"Outside, the carts were already waiting for them, and the guillotine had been brought back into the city center and reassembled in the place de la Révolution especially for the occasion. By early evening, enormous crowds filled the streets and the banks of the Seine. Everyone wanted to see Robespierre go past."
The hatred of the Parisians was immense, but it was a little late.
Few biographies are as convincing or as enthralling as this one. It is to be recommended without reservation.
The revolution arose not from a single definable source or clique of individuals but from a vortex of economic anxieties, food shortages, social and cultural grievances, jealousies, disputes and resentments. All were further accentuated by generalized political unrest and ideological turmoil. It entailed a convergence of conditions not easily untangled, but Ms. Scurr has succeeded in sorting through and bringing order to the maze.
Her prose is precise, fluent, and readable, and only rarely does she seem to stray from the strand of her narrative. The method she employs is biographic. Her story is built around the life of Maximilien Robespierre, his talents, his ambition, his maneuvering, his shifting loyalties and evolving ideology. The technique provides continuity and works well in delineating the the convoluted manner in which the revolution unfolded over five stormy years. But it also has shortcomings, sometimes bypassing crucial events or minimizing the role of other crucial figures.
There is little question that Robespierre was a pivotal figure in the ongoing drama. An obscure provincial lawyer from the Northern city of Arras, he had been scarred in his youth by scandals involving his father which left him with an enduring set of ingrained grievances. But he was imbued with a high, if radical, set of ideals, which he continued to pursue, even as they eroded into savagery as the revolution progressed.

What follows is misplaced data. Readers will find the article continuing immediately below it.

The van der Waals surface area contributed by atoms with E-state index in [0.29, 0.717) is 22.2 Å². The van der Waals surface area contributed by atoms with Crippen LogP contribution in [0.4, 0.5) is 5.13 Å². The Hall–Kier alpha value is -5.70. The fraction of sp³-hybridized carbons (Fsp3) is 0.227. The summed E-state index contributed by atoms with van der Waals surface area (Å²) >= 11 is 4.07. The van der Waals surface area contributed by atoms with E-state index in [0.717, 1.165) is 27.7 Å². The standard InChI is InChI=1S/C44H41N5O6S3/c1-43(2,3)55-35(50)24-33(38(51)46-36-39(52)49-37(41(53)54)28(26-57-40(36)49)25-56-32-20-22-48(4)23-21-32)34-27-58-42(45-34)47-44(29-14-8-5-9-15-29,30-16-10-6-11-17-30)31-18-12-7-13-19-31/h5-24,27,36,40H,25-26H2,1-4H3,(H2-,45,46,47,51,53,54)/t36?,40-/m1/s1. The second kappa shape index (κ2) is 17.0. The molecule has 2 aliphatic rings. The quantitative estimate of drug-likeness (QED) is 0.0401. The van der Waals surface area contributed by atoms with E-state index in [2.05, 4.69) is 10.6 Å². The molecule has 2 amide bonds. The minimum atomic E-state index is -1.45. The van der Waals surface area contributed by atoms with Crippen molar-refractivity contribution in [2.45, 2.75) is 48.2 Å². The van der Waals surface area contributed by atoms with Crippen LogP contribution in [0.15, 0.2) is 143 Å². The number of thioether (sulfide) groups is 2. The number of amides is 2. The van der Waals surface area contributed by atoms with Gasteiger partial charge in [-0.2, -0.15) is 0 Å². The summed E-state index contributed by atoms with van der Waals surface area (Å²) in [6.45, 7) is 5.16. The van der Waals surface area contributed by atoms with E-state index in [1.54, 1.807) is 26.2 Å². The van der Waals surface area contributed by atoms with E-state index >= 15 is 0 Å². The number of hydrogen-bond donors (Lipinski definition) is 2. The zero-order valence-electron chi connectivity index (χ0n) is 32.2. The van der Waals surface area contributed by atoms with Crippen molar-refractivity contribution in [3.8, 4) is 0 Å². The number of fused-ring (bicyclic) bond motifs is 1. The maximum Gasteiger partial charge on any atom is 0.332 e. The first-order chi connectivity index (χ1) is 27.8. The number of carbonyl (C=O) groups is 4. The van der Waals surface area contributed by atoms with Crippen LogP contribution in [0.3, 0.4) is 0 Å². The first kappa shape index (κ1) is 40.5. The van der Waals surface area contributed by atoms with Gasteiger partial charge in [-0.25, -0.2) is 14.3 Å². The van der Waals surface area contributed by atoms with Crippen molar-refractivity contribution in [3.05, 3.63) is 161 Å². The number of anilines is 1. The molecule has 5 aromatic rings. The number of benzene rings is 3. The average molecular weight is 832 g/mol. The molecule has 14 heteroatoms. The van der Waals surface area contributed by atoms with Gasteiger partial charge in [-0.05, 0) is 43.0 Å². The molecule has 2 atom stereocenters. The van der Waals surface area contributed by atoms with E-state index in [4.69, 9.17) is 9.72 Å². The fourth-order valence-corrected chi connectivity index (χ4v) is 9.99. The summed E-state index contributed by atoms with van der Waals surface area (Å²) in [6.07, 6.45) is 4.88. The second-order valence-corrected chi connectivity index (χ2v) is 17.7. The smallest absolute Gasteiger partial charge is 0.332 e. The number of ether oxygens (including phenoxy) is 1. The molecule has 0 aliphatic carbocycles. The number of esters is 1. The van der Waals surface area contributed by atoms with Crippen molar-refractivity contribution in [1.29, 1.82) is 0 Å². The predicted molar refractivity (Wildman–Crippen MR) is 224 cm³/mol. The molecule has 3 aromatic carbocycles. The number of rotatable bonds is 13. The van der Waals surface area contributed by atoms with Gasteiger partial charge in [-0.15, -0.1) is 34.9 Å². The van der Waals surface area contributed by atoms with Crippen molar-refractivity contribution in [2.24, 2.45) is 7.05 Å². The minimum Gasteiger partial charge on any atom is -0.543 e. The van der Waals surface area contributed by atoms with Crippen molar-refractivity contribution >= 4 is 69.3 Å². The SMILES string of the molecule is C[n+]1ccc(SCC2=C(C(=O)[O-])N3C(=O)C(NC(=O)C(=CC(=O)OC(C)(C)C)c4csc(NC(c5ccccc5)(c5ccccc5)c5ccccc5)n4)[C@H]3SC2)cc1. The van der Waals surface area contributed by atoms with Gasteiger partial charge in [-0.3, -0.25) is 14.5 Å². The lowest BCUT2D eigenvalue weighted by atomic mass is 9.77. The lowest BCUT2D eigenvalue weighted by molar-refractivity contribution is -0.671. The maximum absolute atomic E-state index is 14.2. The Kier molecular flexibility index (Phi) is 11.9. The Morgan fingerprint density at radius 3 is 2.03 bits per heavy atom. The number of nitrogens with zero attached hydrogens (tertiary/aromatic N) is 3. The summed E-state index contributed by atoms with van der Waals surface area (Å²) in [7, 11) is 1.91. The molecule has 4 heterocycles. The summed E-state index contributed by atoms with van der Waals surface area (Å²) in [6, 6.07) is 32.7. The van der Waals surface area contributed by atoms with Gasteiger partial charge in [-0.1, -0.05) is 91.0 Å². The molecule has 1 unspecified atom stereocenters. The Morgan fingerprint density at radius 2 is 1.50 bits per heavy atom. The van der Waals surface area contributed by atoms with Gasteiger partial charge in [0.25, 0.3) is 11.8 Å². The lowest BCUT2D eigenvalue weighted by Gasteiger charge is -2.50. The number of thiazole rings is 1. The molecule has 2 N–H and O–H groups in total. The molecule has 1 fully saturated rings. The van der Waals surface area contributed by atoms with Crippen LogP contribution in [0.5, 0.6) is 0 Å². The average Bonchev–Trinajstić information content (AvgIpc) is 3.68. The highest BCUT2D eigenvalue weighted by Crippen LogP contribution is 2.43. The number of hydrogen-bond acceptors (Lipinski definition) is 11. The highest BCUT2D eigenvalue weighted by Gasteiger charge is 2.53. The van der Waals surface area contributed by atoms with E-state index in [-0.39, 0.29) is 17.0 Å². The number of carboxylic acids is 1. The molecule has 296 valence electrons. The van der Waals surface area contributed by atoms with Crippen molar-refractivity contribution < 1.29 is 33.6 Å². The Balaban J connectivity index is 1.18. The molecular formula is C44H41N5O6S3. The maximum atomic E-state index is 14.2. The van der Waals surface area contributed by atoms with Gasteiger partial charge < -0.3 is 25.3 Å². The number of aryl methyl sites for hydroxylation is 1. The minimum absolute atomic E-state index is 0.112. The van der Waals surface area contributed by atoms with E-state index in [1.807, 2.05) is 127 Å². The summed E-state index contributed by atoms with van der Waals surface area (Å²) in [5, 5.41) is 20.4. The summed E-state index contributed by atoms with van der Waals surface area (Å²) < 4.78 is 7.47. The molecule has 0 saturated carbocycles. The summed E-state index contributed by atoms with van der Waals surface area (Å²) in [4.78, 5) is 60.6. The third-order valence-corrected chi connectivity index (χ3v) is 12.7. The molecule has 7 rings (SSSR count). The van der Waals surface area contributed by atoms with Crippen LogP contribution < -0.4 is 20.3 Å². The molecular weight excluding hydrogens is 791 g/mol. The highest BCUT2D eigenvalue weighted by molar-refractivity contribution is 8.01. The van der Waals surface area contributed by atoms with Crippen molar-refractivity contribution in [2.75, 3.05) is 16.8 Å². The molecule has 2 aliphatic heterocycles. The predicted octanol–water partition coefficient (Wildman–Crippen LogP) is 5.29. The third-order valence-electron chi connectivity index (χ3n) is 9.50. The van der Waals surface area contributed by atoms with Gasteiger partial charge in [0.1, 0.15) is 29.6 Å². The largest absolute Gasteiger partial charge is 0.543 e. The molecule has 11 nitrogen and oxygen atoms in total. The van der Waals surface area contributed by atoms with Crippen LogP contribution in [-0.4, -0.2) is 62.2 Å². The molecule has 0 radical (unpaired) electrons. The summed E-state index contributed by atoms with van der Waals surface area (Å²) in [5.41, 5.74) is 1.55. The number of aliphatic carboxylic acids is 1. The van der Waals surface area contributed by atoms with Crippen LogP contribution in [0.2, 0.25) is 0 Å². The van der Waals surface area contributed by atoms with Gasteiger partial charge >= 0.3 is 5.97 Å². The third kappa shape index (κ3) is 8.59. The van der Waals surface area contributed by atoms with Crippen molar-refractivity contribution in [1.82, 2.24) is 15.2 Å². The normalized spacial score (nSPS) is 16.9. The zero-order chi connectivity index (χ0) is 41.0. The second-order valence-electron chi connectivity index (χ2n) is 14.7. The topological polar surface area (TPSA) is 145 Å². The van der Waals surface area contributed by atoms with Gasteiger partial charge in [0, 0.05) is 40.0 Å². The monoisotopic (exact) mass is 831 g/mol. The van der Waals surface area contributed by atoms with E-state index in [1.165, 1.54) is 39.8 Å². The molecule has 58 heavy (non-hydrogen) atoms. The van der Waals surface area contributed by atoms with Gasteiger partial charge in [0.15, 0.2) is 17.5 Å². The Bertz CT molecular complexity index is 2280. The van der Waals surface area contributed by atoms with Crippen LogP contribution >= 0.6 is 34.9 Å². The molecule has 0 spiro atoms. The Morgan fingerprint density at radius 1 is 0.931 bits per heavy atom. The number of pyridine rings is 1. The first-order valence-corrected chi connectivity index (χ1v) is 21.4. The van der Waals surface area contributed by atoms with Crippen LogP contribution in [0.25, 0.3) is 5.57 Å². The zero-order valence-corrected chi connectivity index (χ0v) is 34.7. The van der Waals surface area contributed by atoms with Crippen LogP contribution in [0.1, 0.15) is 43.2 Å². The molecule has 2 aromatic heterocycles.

Having moved to Paris, his oratorical and political skills won him converts, and he maneuvered adeptly among the constantly reshaping set of revolutionary committees, communes, and commissions, many of which he came to dominate. But as his views turned more fanatical and his activities more manipulative and peremptory, he was involved in constant infighting. Always suspicious, he grew increasingly paranoid and distrusting. He turned against and betrayed former colleagues and associates whom he suspected of traitorous activity, effectively sending them to the guillotine. Jean Cocteau once suggested that "Victor Hugo was a madman who thought he was Victor Hugo". A similar thing could be said about Robespierre in the later stages of the revolution.
Ms. Scurr works hard at maintaining a balanced score card. She gives credit to Robespierre for his incorruptibility and is sympathetic to his sticking to what he saw as his ideals, twisted and reckless though they became. Overall, she seems more defensive of his personality and activities than appears justifiable considering where they finally led. Starting as a man of principle he descended step by step into a bloodthirsty tyranny that cost the lives of thousands, including many of his friends.
Ironically, he was finally brought down not by the political conservatives or moderates he had fought so zealously but by atheists and anti-clericals who despised a type of state religion he had invented and sought to impose. Fatal Purity ends with Robespierre’s death on the same guillotine where he had sent so many others. Although Ms. Scurr presented an account of his family history and early life she ends her work rather abruptly at this point.
But the revolutionary story was not yet over, so a reader curious about its demise and transition to the Directoire, and later to the Napoleon-dominated Consulat, must look elsewhere. In the meanwhile, I commend this book to anyone seeking a better understanding of one of history’s most astonishing dramas, as well as one of its most notorious fanatics.
This book is more appropriate for readers who already know a great deal about the French Revolution. For a person who knows little, this book can be confusing.